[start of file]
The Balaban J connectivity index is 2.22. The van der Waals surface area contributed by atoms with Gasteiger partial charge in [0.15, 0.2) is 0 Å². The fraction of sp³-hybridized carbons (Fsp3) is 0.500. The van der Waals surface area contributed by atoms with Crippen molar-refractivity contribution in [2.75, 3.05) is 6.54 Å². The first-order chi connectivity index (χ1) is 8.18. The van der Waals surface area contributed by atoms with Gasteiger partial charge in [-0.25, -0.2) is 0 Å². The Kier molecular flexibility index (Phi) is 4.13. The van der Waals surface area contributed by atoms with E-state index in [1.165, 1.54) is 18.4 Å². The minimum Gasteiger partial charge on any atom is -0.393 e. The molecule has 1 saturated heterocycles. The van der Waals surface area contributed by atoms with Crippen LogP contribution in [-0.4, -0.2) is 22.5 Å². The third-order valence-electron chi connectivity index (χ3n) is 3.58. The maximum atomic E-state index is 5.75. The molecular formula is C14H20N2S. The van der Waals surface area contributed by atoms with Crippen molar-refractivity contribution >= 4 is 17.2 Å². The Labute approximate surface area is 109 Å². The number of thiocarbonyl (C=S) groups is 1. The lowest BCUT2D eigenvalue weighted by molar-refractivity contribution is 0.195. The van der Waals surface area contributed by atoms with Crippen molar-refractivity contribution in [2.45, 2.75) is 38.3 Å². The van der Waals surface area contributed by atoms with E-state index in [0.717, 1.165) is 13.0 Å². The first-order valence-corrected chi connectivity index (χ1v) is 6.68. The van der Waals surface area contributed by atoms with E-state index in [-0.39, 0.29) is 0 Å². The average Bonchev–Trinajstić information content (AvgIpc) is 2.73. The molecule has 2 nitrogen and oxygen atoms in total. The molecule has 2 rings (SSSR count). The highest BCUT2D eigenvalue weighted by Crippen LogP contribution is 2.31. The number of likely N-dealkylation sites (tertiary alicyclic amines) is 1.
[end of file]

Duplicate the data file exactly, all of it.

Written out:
The Balaban J connectivity index is 2.22. The van der Waals surface area contributed by atoms with Gasteiger partial charge in [0.15, 0.2) is 0 Å². The fraction of sp³-hybridized carbons (Fsp3) is 0.500. The van der Waals surface area contributed by atoms with Crippen molar-refractivity contribution in [2.75, 3.05) is 6.54 Å². The first-order chi connectivity index (χ1) is 8.18. The van der Waals surface area contributed by atoms with Gasteiger partial charge in [-0.25, -0.2) is 0 Å². The Kier molecular flexibility index (Phi) is 4.13. The van der Waals surface area contributed by atoms with E-state index in [1.165, 1.54) is 18.4 Å². The minimum Gasteiger partial charge on any atom is -0.393 e. The molecule has 1 saturated heterocycles. The van der Waals surface area contributed by atoms with Crippen LogP contribution in [-0.4, -0.2) is 22.5 Å². The third-order valence-electron chi connectivity index (χ3n) is 3.58. The maximum atomic E-state index is 5.75. The molecular formula is C14H20N2S. The van der Waals surface area contributed by atoms with Crippen molar-refractivity contribution >= 4 is 17.2 Å². The Labute approximate surface area is 109 Å². The number of thiocarbonyl (C=S) groups is 1. The lowest BCUT2D eigenvalue weighted by molar-refractivity contribution is 0.195. The van der Waals surface area contributed by atoms with Crippen molar-refractivity contribution in [2.45, 2.75) is 38.3 Å². The van der Waals surface area contributed by atoms with E-state index in [0.717, 1.165) is 13.0 Å². The first-order valence-corrected chi connectivity index (χ1v) is 6.68. The van der Waals surface area contributed by atoms with E-state index in [-0.39, 0.29) is 0 Å². The average Bonchev–Trinajstić information content (AvgIpc) is 2.73. The molecule has 2 nitrogen and oxygen atoms in total. The molecule has 2 rings (SSSR count). The highest BCUT2D eigenvalue weighted by Crippen LogP contribution is 2.31. The number of likely N-dealkylation sites (tertiary alicyclic amines) is 1.